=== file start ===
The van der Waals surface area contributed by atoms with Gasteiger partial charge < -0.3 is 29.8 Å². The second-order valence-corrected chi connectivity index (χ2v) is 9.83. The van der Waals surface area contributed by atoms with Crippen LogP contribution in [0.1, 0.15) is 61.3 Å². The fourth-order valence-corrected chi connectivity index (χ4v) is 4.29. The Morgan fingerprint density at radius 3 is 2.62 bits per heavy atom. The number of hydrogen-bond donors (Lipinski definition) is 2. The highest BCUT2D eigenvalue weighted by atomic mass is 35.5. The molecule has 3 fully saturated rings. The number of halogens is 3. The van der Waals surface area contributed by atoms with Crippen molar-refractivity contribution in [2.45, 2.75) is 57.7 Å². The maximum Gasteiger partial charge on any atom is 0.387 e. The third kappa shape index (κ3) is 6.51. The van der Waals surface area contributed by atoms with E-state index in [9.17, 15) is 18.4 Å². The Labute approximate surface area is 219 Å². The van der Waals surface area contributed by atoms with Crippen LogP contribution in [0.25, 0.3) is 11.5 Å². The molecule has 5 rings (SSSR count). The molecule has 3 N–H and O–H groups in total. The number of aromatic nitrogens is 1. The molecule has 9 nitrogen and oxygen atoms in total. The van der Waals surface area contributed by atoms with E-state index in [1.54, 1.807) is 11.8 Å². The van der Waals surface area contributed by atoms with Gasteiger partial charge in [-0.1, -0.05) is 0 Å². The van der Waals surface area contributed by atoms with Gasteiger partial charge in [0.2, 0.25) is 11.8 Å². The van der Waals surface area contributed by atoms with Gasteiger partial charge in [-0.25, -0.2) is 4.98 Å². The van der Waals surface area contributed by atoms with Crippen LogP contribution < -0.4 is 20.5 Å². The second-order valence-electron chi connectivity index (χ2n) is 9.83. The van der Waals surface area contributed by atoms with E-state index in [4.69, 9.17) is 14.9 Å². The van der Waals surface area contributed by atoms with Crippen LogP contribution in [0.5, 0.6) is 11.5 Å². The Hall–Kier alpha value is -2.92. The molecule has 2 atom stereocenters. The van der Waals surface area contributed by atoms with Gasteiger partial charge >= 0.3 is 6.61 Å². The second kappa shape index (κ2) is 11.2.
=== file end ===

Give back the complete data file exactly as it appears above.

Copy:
The van der Waals surface area contributed by atoms with Gasteiger partial charge < -0.3 is 29.8 Å². The second-order valence-corrected chi connectivity index (χ2v) is 9.83. The van der Waals surface area contributed by atoms with Crippen LogP contribution in [0.1, 0.15) is 61.3 Å². The fourth-order valence-corrected chi connectivity index (χ4v) is 4.29. The Morgan fingerprint density at radius 3 is 2.62 bits per heavy atom. The number of hydrogen-bond donors (Lipinski definition) is 2. The highest BCUT2D eigenvalue weighted by atomic mass is 35.5. The molecule has 3 fully saturated rings. The number of halogens is 3. The van der Waals surface area contributed by atoms with Crippen molar-refractivity contribution in [2.45, 2.75) is 57.7 Å². The maximum Gasteiger partial charge on any atom is 0.387 e. The third kappa shape index (κ3) is 6.51. The van der Waals surface area contributed by atoms with E-state index in [9.17, 15) is 18.4 Å². The Labute approximate surface area is 219 Å². The van der Waals surface area contributed by atoms with Crippen LogP contribution in [0.25, 0.3) is 11.5 Å². The molecule has 5 rings (SSSR count). The molecule has 3 N–H and O–H groups in total. The number of aromatic nitrogens is 1. The molecule has 9 nitrogen and oxygen atoms in total. The van der Waals surface area contributed by atoms with E-state index in [1.54, 1.807) is 11.8 Å². The van der Waals surface area contributed by atoms with Gasteiger partial charge in [-0.1, -0.05) is 0 Å². The van der Waals surface area contributed by atoms with Gasteiger partial charge in [0.2, 0.25) is 11.8 Å². The van der Waals surface area contributed by atoms with Gasteiger partial charge in [-0.25, -0.2) is 4.98 Å². The van der Waals surface area contributed by atoms with Crippen LogP contribution < -0.4 is 20.5 Å². The second-order valence-electron chi connectivity index (χ2n) is 9.83. The van der Waals surface area contributed by atoms with E-state index in [4.69, 9.17) is 14.9 Å². The van der Waals surface area contributed by atoms with Crippen LogP contribution in [0.5, 0.6) is 11.5 Å². The Hall–Kier alpha value is -2.92. The molecule has 2 atom stereocenters. The van der Waals surface area contributed by atoms with Gasteiger partial charge >= 0.3 is 6.61 Å². The second kappa shape index (κ2) is 11.2.